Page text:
For months, I just worked on the business. I didn’t go out with friends, I didn’t watch TV, and I didn’t take days off. I worked. It’s not sexy, and it’s not a big secret, but there it is.
A few years ago, Adi (my developmentally disabled son) mastered tying his shoes and texting on his phone about 6 weeks apart, and I talked about his progress a lot. People kept asking, “What happened all of a sudden that he gained these skills? What did you change?” And I literally laughed out loud. There was NOTHING “all of a sudden” about it. It was the result of fourteen years of physical, occupational, and developmental therapy. It was Adi showing up every day, even when his figures didn’t move the right way, even when it was hard and frustrating, and even when he really, really didn’t want to.
Business is exactly the same. There’s no “one thing” you can change and hit 7 figures overnight, and I don’t care how many pictures of private jets you post. It’s never just one thing. It’s being consistent and doing the work over a long period of time.
Jerome Knyszewski: Can you share a story about the funniest mistake you made when you were first starting? Can you tell us what lessons or ‘takeaways’ you learned from that?
Abbi Perets: The first time I ran my course, Writing for Money, I recorded all the lessons on my laptop, sitting on my couch in my living room. In Week 2 or 3, I was recording a video on growth mindset, and somewhere in the room, a watch started beeping. I ignored it, but it kept beeping. For like 45 seconds, whereupon I LOST IT, and I said “HOLY CRAP THE WATCH WILL NOT STOP BEEPING,” and then I didn’t have time to re-record the video, so I kept it in the course, and now it’s the “famous” “beeping watch” video, and I have a whole lesson about the fact that I learned from that mistake and got better, and people LOVE it.
I definitely learned a lot about checking your surroundings before you record — but also that no one wants perfection. They want real. They want to know that THEY, TOO, can make mistakes and move on.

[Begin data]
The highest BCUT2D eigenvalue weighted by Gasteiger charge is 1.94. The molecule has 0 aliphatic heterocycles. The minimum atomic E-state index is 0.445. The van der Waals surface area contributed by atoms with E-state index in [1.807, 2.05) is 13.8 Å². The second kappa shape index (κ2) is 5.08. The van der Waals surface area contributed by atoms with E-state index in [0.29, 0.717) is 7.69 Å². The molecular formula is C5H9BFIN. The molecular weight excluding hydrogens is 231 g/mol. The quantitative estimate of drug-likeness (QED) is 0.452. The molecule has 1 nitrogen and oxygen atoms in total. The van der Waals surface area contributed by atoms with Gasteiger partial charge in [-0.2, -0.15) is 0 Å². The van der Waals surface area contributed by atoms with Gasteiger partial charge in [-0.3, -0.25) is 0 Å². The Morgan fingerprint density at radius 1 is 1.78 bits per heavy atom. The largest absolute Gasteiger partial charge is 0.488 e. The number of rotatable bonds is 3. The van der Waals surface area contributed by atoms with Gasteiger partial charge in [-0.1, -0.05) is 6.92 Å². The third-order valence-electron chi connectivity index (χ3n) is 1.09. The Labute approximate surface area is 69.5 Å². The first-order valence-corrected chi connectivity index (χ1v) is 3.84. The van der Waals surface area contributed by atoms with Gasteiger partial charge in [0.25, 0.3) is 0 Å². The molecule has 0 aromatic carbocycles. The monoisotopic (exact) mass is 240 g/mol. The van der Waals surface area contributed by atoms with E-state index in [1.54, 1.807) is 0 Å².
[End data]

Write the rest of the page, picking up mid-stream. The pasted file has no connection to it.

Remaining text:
No one can read your mind. Abbi Perets
Jerome Knyszewski: Ok super. Here is the main question of our interview. What are your “5 Things I Wish Someone Told Me Before I Began Leading My Company”? Please share a story or an example for each.
- You’re going to have to do a LOT of personal development work. In 2013, I was growing as a freelancer and my kid got cancer. In 2017, when I started SFM, I had a lot of fear around success that was directly related to that, and I had to work to uncover and address that fear. I feel guilty that I’ve never been homeless or hungry. Like everyone in the world, I suffer from imposter syndrome, and like many women and mothers, I often struggle with boundaries. All of these impact business. I had NO IDEA how much personal work I’d need to do.
- Firing people SUCKS, even when they’ve earned the firing. My business manager handles this piece, and it’s still really hard.
- Freelancers can be terribly unreliable. I sort of knew this, as all my clients had commented on my extreme reliability, but it’s AWFUL when you’re depending on someone for something, and they’ve absconded to the farthest reaches of the Internet and don’t answer your email.
- No one can read your mind. I am constantly reminding myself that unless I TELL my team what I want, they don’t know. They can’t magically intuit that information, as helpful as that would be. Just recently, I needed some help gathering testimonials. I struggled on my own for a few days, and then I got smart. I told the team EXACTLY what I wanted, and within HOURS it was done.
- You don’t have to listen to everyone’s advice. When you’re starting out, you spend a lot of time thinking that what you know or think can’t be right, or good enough, and that other people must know better or more or whatever, because they’re ahead of you or more successful, or making 7 figures. But if they’re doing something that violates your personal values, or that doesn’t feel good to you, or in a totally different industry, their advice might not be right for you. And that’s okay.
Jerome Knyszewski: How can our readers further follow you online?
Abbi Perets: Check out Successful Freelance Mom on:
Jerome Knyszewski: This was very inspiring. Thank you so much for the time you spent with this!